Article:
Predating the other Predator films by a couple centuries, Prey delivers what audiences had always wanted to see in this franchise: a teenage Native American girl fighting the Predator. Surprising absolutely no one, Prey is a poorly acted, turn-your-brain-off action film that does little to engage its audience outside of the violence. The characters are wooden and uninteresting but that is largely irrelevant as most are offed efficiently. You just sit there waiting for the heroine to entrap and defeat the Predator in an extremely telegraphed fashion. The film does include some nice landscape shots of the “Northern Great Plains” which suspiciously include a lot of forests and mountains. As it turns out this film was shot in the Canadian Rockies west of Calgary, a region I am fairly certain no one refers to as the “Northern Great Plains”. Furthermore, since the Native American tribe depicted in the film is explicitly stated to be the Comanche in 1719, I am befuddled by both the fictitious and actual location choices since to the best of my historical knowledge the Comanche lived nowhere near either of these areas in the early 1700s. Were French Voyageurs even in these areas at that time either? Someone correct me if I am wrong. If they did not explicitly state a location and year, you could explain away all these production choices as artistic license. It is just very weird considering the filmmakers allegedly worked closely with the Comanche tribe during production.
The most expensive Indian film ever made, RRR is a bombastic anti-colonial epic filled to the brim with ridiculous set pieces, obnoxious musical numbers, and shoddy special effects. The constant barrage of silly sights and sounds does not make this deluded narrative endearing; rather, it is extremely annoying to digest. The writer’s palpable hatred for British governance animates the conflict throughout the story, and the abundance of cheesiness and saccharine melodrama is even more tiresome than the indulgent anti-Western sentiment. I highly recommend steering clear of this film unless, for some reason, you have a strong affinity for Bollywood (yes, I know it is not technically Bollywood) features.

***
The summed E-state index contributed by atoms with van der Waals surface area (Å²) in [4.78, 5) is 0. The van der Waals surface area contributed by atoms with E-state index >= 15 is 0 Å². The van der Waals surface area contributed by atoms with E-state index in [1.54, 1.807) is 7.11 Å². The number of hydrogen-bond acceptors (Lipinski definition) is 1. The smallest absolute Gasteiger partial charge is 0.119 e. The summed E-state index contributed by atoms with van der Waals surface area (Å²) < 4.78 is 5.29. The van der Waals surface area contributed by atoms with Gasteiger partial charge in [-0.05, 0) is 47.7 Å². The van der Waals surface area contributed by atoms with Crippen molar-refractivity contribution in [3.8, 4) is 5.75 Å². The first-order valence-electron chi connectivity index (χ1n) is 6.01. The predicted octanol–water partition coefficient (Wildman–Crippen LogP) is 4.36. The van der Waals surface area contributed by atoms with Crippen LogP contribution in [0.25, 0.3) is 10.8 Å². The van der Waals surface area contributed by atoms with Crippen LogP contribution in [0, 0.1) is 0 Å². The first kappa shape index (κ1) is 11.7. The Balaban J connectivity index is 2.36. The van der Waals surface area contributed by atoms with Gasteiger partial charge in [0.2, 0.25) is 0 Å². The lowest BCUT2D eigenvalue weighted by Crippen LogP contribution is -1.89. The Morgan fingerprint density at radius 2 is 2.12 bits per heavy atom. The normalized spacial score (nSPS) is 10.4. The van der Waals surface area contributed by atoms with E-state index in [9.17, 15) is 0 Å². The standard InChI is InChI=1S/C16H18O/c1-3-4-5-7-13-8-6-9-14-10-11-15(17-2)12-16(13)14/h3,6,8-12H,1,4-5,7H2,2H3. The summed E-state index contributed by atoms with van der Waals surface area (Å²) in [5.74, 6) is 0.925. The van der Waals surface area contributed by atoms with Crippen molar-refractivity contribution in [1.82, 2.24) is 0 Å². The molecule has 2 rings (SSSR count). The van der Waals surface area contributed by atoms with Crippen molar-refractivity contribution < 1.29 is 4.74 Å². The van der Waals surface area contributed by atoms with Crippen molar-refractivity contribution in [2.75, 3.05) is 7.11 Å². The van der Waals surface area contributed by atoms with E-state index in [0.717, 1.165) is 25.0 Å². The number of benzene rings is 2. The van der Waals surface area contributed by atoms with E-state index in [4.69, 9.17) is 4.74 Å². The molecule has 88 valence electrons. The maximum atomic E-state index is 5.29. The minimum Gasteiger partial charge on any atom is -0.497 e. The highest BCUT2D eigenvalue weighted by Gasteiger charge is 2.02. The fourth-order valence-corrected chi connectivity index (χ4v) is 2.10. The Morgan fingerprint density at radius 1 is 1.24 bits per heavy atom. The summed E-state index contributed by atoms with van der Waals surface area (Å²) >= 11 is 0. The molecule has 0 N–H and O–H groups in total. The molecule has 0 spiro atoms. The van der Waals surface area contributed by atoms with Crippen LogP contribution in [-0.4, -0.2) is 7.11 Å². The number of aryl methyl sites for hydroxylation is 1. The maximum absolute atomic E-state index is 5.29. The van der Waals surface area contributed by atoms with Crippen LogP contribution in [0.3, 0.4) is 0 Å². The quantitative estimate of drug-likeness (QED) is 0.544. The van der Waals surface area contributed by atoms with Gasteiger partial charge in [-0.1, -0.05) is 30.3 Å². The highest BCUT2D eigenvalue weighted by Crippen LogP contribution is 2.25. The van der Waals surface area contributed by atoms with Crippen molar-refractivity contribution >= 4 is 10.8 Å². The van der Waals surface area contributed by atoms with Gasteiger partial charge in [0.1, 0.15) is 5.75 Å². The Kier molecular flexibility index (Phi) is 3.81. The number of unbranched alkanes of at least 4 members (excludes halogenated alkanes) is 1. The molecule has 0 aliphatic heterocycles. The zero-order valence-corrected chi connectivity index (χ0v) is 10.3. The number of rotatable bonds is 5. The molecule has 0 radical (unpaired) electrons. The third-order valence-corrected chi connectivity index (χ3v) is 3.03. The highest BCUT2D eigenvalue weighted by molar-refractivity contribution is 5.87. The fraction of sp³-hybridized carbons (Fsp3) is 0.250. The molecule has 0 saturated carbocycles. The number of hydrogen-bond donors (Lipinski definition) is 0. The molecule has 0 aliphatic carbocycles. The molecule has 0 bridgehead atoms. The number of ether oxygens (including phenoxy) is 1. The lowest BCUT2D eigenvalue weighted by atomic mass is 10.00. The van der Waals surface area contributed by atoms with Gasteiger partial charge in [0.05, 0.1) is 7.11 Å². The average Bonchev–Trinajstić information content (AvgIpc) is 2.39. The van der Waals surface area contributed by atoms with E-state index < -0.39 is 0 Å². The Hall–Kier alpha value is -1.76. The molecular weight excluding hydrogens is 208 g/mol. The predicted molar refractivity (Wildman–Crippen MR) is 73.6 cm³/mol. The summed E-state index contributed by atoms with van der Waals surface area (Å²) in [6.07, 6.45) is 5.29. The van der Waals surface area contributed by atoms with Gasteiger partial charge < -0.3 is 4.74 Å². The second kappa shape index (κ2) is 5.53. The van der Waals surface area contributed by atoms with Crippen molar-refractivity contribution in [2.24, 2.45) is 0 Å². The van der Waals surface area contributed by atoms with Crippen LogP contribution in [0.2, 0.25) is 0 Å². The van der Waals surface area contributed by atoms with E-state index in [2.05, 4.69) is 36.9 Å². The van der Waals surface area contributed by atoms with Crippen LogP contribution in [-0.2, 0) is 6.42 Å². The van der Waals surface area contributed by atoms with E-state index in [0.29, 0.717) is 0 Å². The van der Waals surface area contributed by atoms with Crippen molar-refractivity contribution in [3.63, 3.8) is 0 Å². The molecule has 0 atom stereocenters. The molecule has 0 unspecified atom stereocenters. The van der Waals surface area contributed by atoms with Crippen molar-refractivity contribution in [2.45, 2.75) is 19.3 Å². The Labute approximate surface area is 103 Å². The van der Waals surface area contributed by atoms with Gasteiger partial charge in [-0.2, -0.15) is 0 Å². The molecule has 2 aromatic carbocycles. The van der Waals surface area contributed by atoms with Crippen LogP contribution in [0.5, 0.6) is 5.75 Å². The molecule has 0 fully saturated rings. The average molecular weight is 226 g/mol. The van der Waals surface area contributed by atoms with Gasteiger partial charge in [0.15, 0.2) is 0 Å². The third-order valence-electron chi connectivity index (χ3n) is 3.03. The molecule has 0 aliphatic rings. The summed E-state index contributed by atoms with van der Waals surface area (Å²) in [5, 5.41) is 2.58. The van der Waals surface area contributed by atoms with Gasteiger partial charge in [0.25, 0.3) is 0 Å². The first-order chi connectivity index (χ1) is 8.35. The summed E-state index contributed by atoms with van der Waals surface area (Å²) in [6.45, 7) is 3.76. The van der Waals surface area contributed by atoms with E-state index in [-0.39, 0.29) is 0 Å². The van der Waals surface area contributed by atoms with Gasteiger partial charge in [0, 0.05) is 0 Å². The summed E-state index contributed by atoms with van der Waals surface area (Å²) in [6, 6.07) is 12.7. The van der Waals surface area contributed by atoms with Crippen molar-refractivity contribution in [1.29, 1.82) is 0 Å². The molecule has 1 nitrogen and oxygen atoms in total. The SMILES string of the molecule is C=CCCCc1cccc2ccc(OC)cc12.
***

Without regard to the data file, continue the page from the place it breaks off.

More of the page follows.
Triangle of Sadness
I am befuddled how this movie got nominated for Best Picture. I understand this script has many elements that pander to the Hollywood elites’ virtue signaling sensibilities, but, even still, it is pathetically juvenile. The dialogue is clunky, and the “eat the rich” messaging is tired and lacks any sort of subtlety. Satire becomes dull and inelegant when it is obnoxiously on the nose. Triangle of Sadness takes that lack of subtlety a whole step further by introducing Woody Harrelson’s ship captain character to give an impassioned defense of communism against a capitalist in the second act. As for the rest of the film, I do admit I was completely checked out by the time the third act rolled around after being forced to watch projectile vomiting for what felt like ten minutes of runtime. All in all, this film is a thoroughly grating experience. Please avoid!